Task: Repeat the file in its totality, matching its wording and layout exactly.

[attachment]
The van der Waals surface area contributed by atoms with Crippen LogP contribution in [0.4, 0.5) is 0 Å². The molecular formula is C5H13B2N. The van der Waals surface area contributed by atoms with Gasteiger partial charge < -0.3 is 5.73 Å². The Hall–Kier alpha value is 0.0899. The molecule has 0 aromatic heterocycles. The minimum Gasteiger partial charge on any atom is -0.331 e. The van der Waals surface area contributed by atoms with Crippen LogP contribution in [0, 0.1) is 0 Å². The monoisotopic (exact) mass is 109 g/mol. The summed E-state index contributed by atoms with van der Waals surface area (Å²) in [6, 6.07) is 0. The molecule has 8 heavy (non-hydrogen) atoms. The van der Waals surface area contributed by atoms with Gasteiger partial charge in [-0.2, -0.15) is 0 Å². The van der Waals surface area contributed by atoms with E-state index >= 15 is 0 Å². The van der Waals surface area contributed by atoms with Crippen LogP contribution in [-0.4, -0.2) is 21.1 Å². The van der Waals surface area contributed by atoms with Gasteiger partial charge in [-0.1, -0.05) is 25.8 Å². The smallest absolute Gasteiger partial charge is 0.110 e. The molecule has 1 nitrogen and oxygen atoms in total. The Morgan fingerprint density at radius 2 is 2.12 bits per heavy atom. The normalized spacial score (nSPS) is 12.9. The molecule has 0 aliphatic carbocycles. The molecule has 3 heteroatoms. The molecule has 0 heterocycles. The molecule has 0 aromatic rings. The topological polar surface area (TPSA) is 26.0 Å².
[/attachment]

The van der Waals surface area contributed by atoms with Crippen LogP contribution in [0.4, 0.5) is 0 Å². The molecular formula is C5H13B2N. The van der Waals surface area contributed by atoms with Gasteiger partial charge < -0.3 is 5.73 Å². The Hall–Kier alpha value is 0.0899. The molecule has 0 aromatic heterocycles. The minimum Gasteiger partial charge on any atom is -0.331 e. The van der Waals surface area contributed by atoms with Crippen LogP contribution in [0, 0.1) is 0 Å². The monoisotopic (exact) mass is 109 g/mol. The summed E-state index contributed by atoms with van der Waals surface area (Å²) in [6, 6.07) is 0. The molecule has 8 heavy (non-hydrogen) atoms. The van der Waals surface area contributed by atoms with Gasteiger partial charge in [-0.2, -0.15) is 0 Å². The van der Waals surface area contributed by atoms with E-state index >= 15 is 0 Å². The van der Waals surface area contributed by atoms with Crippen LogP contribution in [-0.4, -0.2) is 21.1 Å². The van der Waals surface area contributed by atoms with Gasteiger partial charge in [-0.1, -0.05) is 25.8 Å². The smallest absolute Gasteiger partial charge is 0.110 e. The molecule has 1 nitrogen and oxygen atoms in total. The Morgan fingerprint density at radius 2 is 2.12 bits per heavy atom. The normalized spacial score (nSPS) is 12.9. The molecule has 0 aliphatic carbocycles. The molecule has 3 heteroatoms. The molecule has 0 heterocycles. The molecule has 0 aromatic rings. The topological polar surface area (TPSA) is 26.0 Å².